Video Conferencing Applications (VCAs) that support remote work and education have increased in use over the last two years, contributing to Internet bandwidth usage. VCA clients transmit video and audio to each other in peer-to-peer mode or through a bridge known as a Selective Forwarding Unit (SFU). Popular VCAs implement congestion control in the application layer over UDP and accomplish rate adjustment through video rate control, ultimately affecting end user Quality of Experience (QoE). Researchers have reported on the throughput and video metric performance of specific VCAs using structured experiments. Yet prior work rarely examines the interaction between congestion control mechanisms and rate adjustment techniques that produces the observed throughput and QoE metrics. Understanding this interaction at a functional level paves the way to explain observed performance, to pinpoint commonalities and key functional differences across VCAs, and to contemplate opportunities for innovation. To that end, we first design and conduct detailed measurements of three VCAs (WebRTC/Jitsi, Zoom, BlueJeans) to develop understanding of their congestion and video rate control mechanisms. We then use the measurement results to derive our functional models for the VCA client and SFU. Our models reveal the complexity of these systems and demonstrate how, despite some uniformity in function deployment, there is significant variability among the VCAs in the implementation of these functions.
Jia He, Mostafa Ammar, Ellen Zegura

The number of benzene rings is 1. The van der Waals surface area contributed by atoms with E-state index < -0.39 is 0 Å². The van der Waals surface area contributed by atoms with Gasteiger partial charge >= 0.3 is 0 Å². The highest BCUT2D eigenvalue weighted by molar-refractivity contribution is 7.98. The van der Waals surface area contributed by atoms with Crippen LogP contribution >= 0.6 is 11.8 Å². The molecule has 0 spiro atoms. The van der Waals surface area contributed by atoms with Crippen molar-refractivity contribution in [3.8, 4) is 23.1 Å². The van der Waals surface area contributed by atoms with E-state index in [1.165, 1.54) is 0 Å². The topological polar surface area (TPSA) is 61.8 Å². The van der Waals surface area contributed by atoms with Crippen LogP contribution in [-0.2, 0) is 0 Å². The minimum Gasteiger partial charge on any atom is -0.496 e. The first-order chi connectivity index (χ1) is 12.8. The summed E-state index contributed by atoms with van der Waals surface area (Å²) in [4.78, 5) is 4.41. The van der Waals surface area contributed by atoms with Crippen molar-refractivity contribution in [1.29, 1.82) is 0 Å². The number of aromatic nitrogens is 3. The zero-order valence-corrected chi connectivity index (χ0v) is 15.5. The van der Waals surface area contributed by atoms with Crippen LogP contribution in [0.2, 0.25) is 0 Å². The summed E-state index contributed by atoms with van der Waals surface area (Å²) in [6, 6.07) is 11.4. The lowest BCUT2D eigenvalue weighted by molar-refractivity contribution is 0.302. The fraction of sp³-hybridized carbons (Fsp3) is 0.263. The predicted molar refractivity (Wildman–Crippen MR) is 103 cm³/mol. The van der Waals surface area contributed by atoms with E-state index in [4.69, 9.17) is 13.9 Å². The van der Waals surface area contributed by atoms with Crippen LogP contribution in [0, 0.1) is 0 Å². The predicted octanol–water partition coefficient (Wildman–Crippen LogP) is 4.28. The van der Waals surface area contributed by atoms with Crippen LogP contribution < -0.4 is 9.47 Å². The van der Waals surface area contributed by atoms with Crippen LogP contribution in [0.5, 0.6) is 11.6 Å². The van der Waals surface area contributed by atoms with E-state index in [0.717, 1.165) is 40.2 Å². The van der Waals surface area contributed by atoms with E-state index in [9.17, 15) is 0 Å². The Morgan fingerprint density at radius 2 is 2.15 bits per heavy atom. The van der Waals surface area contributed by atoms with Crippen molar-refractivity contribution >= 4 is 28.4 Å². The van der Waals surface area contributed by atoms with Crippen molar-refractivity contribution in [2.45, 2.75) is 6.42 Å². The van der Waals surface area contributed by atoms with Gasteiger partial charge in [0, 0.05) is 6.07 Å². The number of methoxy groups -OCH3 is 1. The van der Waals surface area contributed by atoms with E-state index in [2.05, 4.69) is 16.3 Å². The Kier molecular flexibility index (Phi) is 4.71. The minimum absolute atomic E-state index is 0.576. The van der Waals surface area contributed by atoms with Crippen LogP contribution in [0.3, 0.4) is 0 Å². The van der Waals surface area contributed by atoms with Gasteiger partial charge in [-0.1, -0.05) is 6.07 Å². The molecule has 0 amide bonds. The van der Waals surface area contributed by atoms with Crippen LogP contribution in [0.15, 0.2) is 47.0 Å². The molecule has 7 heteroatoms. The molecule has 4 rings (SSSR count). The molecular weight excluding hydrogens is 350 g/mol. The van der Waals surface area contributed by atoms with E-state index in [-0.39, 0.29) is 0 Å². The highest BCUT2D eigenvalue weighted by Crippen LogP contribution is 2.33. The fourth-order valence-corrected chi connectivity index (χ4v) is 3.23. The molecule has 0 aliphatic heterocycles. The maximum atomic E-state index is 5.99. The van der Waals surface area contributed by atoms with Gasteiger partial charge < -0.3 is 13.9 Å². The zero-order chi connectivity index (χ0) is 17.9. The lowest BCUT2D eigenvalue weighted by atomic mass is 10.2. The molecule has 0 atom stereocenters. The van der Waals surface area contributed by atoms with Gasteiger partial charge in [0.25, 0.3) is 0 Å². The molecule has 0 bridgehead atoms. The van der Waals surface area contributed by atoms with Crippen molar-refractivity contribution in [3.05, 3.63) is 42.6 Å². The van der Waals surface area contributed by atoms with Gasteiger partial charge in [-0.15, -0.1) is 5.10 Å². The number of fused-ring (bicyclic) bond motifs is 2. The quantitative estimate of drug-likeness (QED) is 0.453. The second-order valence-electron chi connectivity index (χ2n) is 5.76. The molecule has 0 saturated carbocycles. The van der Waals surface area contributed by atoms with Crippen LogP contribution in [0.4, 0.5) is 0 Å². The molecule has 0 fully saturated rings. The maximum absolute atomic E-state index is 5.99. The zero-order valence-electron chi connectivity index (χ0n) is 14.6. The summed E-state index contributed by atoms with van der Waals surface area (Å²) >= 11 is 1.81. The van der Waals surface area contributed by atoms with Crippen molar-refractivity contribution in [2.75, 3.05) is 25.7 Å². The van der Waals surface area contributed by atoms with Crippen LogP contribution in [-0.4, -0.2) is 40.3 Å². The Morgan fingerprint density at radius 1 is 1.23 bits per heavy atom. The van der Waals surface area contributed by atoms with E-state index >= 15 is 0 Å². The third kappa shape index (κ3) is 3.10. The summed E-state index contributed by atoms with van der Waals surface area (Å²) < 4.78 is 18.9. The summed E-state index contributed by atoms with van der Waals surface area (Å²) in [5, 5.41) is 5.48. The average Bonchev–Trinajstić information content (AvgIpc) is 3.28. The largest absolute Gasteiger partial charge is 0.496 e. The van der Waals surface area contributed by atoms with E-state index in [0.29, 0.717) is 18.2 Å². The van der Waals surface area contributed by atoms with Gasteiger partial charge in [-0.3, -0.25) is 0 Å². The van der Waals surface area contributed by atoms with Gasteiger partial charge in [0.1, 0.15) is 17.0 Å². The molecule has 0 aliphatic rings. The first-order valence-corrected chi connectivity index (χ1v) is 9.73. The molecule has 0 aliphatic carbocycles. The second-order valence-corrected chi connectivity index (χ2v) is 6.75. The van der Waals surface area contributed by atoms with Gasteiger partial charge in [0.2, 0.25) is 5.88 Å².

Effects of Political Bias and Reliability on Temporal User Engagement with News Articles Shared on Facebook
The reliability and political bias differ substantially between news articles published on the Internet. Recent research has examined how these two variables impact user engagement on Facebook, reflected by measures like the volume of shares, likes, and other interactions. However, most of this research is based on the ratings of publishers (not news articles), considers only bias or reliability (not combined), focuses on a limited set of user interactions, and ignores the users’ engagement dynamics over time. To address these shortcomings, this paper presents a temporal study of user interactions with a large set of labeled news articles capturing the temporal user engagement dynamics, bias, and reliability ratings of each news article. For the analysis, we use the public Facebook posts sharing these articles and all user interactions observed over time for those posts. Using a broad range of bias/reliability categories, we then study how the bias and reliability of news articles impact users’ engagement and how it changes as posts become older. Our findings show that the temporal interaction level is best captured when bias, reliability, time, and interaction type are evaluated jointly. We highlight many statistically significant disparities in the temporal engagement patterns (as seen across several interaction types) for different bias-reliability categories. The shared insights into engagement dynamics can benefit both publishers (to augment their temporal interaction prediction models) and moderators (to adjust efforts to post category and lifecycle stage).
Alireza Mohammadinodooshan, Niklas Carlsson

Measurement Tools


Open Access

Efficient Continuous Latency Monitoring with eBPF